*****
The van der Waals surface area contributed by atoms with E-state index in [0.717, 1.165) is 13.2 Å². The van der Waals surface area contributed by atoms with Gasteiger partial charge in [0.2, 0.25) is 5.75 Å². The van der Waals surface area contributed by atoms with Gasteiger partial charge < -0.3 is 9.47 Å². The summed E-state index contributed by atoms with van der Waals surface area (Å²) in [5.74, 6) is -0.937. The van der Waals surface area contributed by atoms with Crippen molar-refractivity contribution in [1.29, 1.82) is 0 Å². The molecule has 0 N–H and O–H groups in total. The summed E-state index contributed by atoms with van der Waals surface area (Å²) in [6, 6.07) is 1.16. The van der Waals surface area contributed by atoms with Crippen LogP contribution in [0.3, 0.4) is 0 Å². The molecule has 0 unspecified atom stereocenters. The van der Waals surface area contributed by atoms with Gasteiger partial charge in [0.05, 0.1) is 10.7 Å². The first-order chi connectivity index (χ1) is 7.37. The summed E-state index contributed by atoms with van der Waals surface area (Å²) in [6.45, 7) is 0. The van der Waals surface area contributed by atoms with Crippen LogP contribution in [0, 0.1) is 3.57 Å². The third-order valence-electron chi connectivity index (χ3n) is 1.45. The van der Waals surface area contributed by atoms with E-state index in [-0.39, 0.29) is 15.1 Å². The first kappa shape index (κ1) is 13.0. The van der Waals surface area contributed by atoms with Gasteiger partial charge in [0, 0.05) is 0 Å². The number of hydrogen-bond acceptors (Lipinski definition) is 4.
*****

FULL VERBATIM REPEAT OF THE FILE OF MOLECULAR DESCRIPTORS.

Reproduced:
The van der Waals surface area contributed by atoms with E-state index in [0.717, 1.165) is 13.2 Å². The van der Waals surface area contributed by atoms with Gasteiger partial charge in [0.2, 0.25) is 5.75 Å². The van der Waals surface area contributed by atoms with Gasteiger partial charge < -0.3 is 9.47 Å². The summed E-state index contributed by atoms with van der Waals surface area (Å²) in [5.74, 6) is -0.937. The van der Waals surface area contributed by atoms with Crippen molar-refractivity contribution in [1.29, 1.82) is 0 Å². The molecule has 0 N–H and O–H groups in total. The summed E-state index contributed by atoms with van der Waals surface area (Å²) in [6, 6.07) is 1.16. The van der Waals surface area contributed by atoms with Crippen LogP contribution in [0.3, 0.4) is 0 Å². The molecule has 0 unspecified atom stereocenters. The van der Waals surface area contributed by atoms with Gasteiger partial charge in [0.05, 0.1) is 10.7 Å². The first-order chi connectivity index (χ1) is 7.37. The summed E-state index contributed by atoms with van der Waals surface area (Å²) in [6.45, 7) is 0. The van der Waals surface area contributed by atoms with Crippen LogP contribution in [0, 0.1) is 3.57 Å². The third-order valence-electron chi connectivity index (χ3n) is 1.45. The van der Waals surface area contributed by atoms with E-state index in [-0.39, 0.29) is 15.1 Å². The first kappa shape index (κ1) is 13.0. The van der Waals surface area contributed by atoms with Gasteiger partial charge in [0, 0.05) is 0 Å². The number of hydrogen-bond acceptors (Lipinski definition) is 4.